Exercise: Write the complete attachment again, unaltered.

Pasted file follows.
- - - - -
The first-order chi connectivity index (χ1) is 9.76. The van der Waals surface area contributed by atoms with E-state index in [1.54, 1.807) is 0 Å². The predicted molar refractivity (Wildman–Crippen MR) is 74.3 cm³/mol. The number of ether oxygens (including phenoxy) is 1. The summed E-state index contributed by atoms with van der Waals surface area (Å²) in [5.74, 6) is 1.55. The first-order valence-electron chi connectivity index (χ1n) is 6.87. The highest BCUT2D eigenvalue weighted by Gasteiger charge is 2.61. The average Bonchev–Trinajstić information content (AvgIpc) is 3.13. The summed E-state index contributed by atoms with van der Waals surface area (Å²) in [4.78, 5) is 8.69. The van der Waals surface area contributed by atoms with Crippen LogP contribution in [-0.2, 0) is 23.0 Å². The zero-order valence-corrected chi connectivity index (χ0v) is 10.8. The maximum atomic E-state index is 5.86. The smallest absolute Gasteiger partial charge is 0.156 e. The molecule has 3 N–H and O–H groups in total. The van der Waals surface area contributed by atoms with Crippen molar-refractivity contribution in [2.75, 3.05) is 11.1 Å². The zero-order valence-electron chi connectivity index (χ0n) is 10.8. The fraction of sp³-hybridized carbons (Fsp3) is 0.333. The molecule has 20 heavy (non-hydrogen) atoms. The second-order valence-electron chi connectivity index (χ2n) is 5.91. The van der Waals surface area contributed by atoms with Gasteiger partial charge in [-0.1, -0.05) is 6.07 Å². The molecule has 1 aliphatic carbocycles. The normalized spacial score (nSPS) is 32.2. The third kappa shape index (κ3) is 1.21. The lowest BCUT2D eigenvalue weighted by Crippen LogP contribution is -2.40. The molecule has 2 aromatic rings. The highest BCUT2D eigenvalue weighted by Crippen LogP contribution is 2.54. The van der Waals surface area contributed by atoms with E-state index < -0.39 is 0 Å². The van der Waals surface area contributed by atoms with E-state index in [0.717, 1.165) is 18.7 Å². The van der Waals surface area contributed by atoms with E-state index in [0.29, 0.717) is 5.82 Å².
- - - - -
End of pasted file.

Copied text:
The first-order chi connectivity index (χ1) is 9.76. The van der Waals surface area contributed by atoms with E-state index in [1.54, 1.807) is 0 Å². The predicted molar refractivity (Wildman–Crippen MR) is 74.3 cm³/mol. The number of ether oxygens (including phenoxy) is 1. The summed E-state index contributed by atoms with van der Waals surface area (Å²) in [5.74, 6) is 1.55. The first-order valence-electron chi connectivity index (χ1n) is 6.87. The highest BCUT2D eigenvalue weighted by Gasteiger charge is 2.61. The average Bonchev–Trinajstić information content (AvgIpc) is 3.13. The summed E-state index contributed by atoms with van der Waals surface area (Å²) in [4.78, 5) is 8.69. The van der Waals surface area contributed by atoms with Crippen LogP contribution in [-0.2, 0) is 23.0 Å². The zero-order valence-corrected chi connectivity index (χ0v) is 10.8. The maximum atomic E-state index is 5.86. The smallest absolute Gasteiger partial charge is 0.156 e. The molecule has 3 N–H and O–H groups in total. The van der Waals surface area contributed by atoms with Crippen molar-refractivity contribution in [2.75, 3.05) is 11.1 Å². The zero-order valence-electron chi connectivity index (χ0n) is 10.8. The fraction of sp³-hybridized carbons (Fsp3) is 0.333. The molecule has 20 heavy (non-hydrogen) atoms. The second-order valence-electron chi connectivity index (χ2n) is 5.91. The van der Waals surface area contributed by atoms with Gasteiger partial charge in [-0.1, -0.05) is 6.07 Å². The molecule has 1 aliphatic carbocycles. The normalized spacial score (nSPS) is 32.2. The third kappa shape index (κ3) is 1.21. The lowest BCUT2D eigenvalue weighted by Crippen LogP contribution is -2.40. The molecule has 2 aromatic rings. The highest BCUT2D eigenvalue weighted by Crippen LogP contribution is 2.54. The van der Waals surface area contributed by atoms with E-state index < -0.39 is 0 Å². The van der Waals surface area contributed by atoms with E-state index in [0.717, 1.165) is 18.7 Å². The van der Waals surface area contributed by atoms with E-state index in [0.29, 0.717) is 5.82 Å².